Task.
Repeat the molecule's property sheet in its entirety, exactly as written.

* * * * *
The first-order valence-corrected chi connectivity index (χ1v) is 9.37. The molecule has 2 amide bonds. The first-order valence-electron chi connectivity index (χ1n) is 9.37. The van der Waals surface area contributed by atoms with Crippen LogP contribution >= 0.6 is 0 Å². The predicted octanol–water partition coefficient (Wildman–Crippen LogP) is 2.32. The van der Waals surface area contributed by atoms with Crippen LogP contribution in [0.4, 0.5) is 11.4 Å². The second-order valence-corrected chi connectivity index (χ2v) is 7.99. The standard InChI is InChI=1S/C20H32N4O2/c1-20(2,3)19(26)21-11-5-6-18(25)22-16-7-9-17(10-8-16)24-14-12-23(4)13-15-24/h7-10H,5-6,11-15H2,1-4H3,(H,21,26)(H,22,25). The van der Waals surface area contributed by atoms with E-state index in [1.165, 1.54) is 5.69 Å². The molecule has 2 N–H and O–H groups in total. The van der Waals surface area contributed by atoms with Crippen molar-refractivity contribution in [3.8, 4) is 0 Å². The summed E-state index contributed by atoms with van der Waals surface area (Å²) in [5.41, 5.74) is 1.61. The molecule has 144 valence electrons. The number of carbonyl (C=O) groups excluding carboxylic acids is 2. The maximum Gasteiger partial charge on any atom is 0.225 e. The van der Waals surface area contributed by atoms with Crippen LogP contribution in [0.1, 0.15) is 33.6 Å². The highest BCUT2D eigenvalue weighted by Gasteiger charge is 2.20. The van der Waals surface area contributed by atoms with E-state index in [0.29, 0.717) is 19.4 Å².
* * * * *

The first-order valence-corrected chi connectivity index (χ1v) is 9.37. The molecule has 2 amide bonds. The first-order valence-electron chi connectivity index (χ1n) is 9.37. The van der Waals surface area contributed by atoms with Crippen LogP contribution >= 0.6 is 0 Å². The predicted octanol–water partition coefficient (Wildman–Crippen LogP) is 2.32. The van der Waals surface area contributed by atoms with Crippen LogP contribution in [0.4, 0.5) is 11.4 Å². The second-order valence-corrected chi connectivity index (χ2v) is 7.99. The standard InChI is InChI=1S/C20H32N4O2/c1-20(2,3)19(26)21-11-5-6-18(25)22-16-7-9-17(10-8-16)24-14-12-23(4)13-15-24/h7-10H,5-6,11-15H2,1-4H3,(H,21,26)(H,22,25). The van der Waals surface area contributed by atoms with E-state index in [1.165, 1.54) is 5.69 Å². The molecule has 2 N–H and O–H groups in total. The van der Waals surface area contributed by atoms with Crippen molar-refractivity contribution in [3.8, 4) is 0 Å². The summed E-state index contributed by atoms with van der Waals surface area (Å²) in [5.41, 5.74) is 1.61. The molecule has 144 valence electrons. The number of carbonyl (C=O) groups excluding carboxylic acids is 2. The maximum Gasteiger partial charge on any atom is 0.225 e. The van der Waals surface area contributed by atoms with Crippen LogP contribution in [0.1, 0.15) is 33.6 Å². The highest BCUT2D eigenvalue weighted by Gasteiger charge is 2.20. The van der Waals surface area contributed by atoms with E-state index in [0.29, 0.717) is 19.4 Å².